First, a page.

Different Options for Funding Your Startup

Nonprofit Organizations Get Funding

Ready to start scaling your startup but need capital? Beyond bootstrapping, you have several options to fund growth. Here are different funding sources entrepreneurs can leverage at various stages.

Angel Investors

Angel investors are wealthy individuals who provide startups with seed funding in exchange for equity. Angels invest their own money, often in the range of $25K to $100K.

Angels bring capital as well as expertise, connections and mentoring. They often invest in the early stages, taking more risk than venture capital firms. Angel networks and platforms like AngelList can connect you.

To attract angels, demonstrate traction and potential through customer acquisition, product development progress and initial revenue. Highlight your team’s skills and startup vision.

Venture Capital

Venture capital (VC) firms raise pools of capital to invest in high-growth-potential startups for equity. VCs provide larger funding amounts, often investing millions in proven startups.

Approach VC firms focused on your industry vertical and willing to invest in your stage of growth. Make your pitch deck compelling and show scalability and strong market opportunity.

VC money jumpstarts growth but also dilutes founder equity and control. Ensure you need the funds before taking this step.

Revenue-based Financing

Revenue-based financing provides capital in exchange for a percentage of your startup’s future revenue until the principal plus fees are repaid. The percentage paid monthly varies based on total funding received.

This flexible financing option allows you to scale without giving up equity. Monthly payments adjust based on actual revenue. Once the agreed upon cap is reached, payments stop.

Revenue-based financing works for startups with recurring SaaS and subscription models. Companies like Lighter Capital and Decathlon Capital offer this funding.

Business Loans and Lines of Credit

Traditional business loans and lines of credit are available from banks or alternative online lenders. Loaning criteria is tighter than other startup funding options but may provide needed capital.

Collateral, personal guarantees, credit score and financial statements are required. Compare terms like APR, repayment schedule, fees and limits to find the best option.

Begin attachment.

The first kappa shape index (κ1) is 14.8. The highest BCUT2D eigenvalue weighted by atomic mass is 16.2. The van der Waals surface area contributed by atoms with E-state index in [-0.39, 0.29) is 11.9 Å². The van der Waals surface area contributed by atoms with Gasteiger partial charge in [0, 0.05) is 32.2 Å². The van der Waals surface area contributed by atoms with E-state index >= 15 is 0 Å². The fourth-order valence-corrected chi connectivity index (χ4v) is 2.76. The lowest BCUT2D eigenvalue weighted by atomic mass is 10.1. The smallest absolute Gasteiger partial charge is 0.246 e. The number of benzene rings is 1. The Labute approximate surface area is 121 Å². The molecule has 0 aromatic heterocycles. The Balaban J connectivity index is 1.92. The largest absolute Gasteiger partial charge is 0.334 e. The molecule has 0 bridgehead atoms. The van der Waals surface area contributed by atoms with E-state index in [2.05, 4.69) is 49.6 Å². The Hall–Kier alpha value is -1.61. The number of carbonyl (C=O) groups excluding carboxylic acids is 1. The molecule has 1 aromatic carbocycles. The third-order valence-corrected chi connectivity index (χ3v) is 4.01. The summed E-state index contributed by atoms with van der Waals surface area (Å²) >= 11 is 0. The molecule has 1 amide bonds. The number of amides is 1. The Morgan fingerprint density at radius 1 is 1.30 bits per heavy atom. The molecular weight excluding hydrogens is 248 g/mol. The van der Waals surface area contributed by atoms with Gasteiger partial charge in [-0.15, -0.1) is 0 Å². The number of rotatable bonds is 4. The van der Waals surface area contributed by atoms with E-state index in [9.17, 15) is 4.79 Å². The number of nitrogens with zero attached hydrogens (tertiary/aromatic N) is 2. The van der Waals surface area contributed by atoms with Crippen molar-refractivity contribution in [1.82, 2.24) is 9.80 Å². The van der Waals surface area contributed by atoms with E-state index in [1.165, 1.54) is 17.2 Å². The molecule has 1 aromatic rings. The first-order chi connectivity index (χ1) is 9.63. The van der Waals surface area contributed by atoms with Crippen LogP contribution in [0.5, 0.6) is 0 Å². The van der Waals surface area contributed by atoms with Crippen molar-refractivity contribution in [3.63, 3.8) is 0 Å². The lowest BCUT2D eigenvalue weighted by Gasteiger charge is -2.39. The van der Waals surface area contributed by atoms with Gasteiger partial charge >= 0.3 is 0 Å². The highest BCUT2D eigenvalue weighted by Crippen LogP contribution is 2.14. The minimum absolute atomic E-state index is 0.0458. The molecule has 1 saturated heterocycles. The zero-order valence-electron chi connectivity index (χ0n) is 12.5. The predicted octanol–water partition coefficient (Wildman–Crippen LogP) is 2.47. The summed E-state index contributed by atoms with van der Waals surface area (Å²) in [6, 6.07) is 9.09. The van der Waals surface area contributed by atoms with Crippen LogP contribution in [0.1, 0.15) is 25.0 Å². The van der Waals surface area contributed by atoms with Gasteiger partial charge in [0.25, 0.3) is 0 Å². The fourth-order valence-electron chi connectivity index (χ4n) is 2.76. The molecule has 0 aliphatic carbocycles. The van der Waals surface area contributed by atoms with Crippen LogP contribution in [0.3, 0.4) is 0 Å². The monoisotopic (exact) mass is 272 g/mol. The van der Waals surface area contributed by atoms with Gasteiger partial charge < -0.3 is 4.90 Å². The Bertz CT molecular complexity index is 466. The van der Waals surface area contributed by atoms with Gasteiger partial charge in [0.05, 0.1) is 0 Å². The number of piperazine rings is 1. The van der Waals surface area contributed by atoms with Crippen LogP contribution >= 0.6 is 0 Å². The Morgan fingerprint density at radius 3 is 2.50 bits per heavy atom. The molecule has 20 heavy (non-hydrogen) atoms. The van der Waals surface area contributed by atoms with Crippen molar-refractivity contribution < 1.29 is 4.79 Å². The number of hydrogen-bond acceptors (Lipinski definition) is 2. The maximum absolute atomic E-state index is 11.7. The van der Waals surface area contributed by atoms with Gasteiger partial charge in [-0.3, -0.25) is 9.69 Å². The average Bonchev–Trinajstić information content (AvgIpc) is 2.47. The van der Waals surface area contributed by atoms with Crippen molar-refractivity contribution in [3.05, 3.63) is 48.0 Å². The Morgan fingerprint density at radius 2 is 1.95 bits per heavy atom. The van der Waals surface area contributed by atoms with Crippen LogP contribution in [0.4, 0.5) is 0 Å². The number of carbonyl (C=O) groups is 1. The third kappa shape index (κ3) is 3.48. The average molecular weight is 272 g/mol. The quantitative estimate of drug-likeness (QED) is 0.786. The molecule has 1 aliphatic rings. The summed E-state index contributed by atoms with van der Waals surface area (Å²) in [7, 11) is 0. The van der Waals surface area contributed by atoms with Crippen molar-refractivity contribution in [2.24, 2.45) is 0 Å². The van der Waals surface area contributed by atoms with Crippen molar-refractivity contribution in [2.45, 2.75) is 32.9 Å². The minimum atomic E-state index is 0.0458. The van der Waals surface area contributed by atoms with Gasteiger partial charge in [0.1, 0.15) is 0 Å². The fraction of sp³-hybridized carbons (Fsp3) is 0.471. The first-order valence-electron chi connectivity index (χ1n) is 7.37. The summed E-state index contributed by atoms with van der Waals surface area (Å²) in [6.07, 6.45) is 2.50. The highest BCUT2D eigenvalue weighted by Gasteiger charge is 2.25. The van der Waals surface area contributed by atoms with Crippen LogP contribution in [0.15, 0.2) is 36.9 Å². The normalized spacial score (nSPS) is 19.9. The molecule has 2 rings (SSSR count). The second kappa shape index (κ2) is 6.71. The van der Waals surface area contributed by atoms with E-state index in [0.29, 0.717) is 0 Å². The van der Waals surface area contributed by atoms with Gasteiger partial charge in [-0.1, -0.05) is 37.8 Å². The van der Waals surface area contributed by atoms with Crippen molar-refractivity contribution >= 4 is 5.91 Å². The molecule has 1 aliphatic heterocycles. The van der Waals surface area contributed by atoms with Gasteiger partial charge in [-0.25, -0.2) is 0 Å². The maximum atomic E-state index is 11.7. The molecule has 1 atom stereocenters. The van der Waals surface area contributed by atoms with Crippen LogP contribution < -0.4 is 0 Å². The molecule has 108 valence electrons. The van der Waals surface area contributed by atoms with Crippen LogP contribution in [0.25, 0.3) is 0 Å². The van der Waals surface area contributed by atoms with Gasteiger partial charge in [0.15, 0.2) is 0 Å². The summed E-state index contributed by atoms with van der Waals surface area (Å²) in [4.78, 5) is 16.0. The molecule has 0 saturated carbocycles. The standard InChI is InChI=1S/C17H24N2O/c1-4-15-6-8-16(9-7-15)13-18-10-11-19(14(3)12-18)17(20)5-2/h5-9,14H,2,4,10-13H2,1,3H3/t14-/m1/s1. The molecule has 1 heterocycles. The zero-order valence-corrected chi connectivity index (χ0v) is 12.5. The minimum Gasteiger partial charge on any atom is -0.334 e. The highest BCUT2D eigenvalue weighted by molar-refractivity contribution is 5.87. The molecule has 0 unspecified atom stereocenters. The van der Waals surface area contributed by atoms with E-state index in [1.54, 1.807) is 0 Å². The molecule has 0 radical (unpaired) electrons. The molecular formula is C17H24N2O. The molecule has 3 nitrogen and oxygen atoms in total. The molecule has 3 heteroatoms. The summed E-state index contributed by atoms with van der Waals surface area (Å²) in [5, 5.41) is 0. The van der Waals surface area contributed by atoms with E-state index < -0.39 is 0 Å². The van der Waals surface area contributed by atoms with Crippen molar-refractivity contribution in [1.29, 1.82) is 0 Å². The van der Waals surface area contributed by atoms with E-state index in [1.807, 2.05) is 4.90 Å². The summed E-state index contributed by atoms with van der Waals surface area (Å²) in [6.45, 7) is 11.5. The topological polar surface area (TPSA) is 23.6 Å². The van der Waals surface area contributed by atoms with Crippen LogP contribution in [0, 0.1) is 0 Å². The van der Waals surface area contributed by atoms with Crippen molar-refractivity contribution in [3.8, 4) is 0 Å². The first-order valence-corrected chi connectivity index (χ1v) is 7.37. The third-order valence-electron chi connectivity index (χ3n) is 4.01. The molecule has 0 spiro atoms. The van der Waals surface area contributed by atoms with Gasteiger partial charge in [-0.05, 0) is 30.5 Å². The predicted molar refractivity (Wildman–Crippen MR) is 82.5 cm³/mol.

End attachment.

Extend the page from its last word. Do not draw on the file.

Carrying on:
Use loans judiciously to expand specific business needs like equipment purchases, not to fund general expenses long-term. Interest expenses add up quickly.


Crowdfunding platforms like Kickstarter and Indiegogo let you raise smaller amounts from a large pool of investors. People contribute to your campaign in return for future products, rewards or equity.

Excitement and momentum drive successful campaigns. Create a video showing your idea and team’s passion. Offer compelling rewards for different contribution tiers. Spread the word.

Crowdfunding works best for raising a set amount for a specific product. It may not fund long-term growth. Manage supporter expectations carefully regarding delivery dates.

You May Like to Read: Tips from Financial Experts You Must Bear in Mind while Making Investments

Grants and Contests

Federal and state governments, universities, foundations and organizations provide grants and contests for certain types of startups to promote economic growth.

For example, Small Business Innovation Research grants support tech and science startups. State and local organizations fund community development startups.

Find grants relevant to your industry and impact area. Enter contests like SXSW Pitch and Rise of the Rest for investment prizes.

Never rely on any single funding source. As your startup evolves, tap the options most relevant for your current stage and goals. With early wins and strategic funding, you can fuel growth over time.


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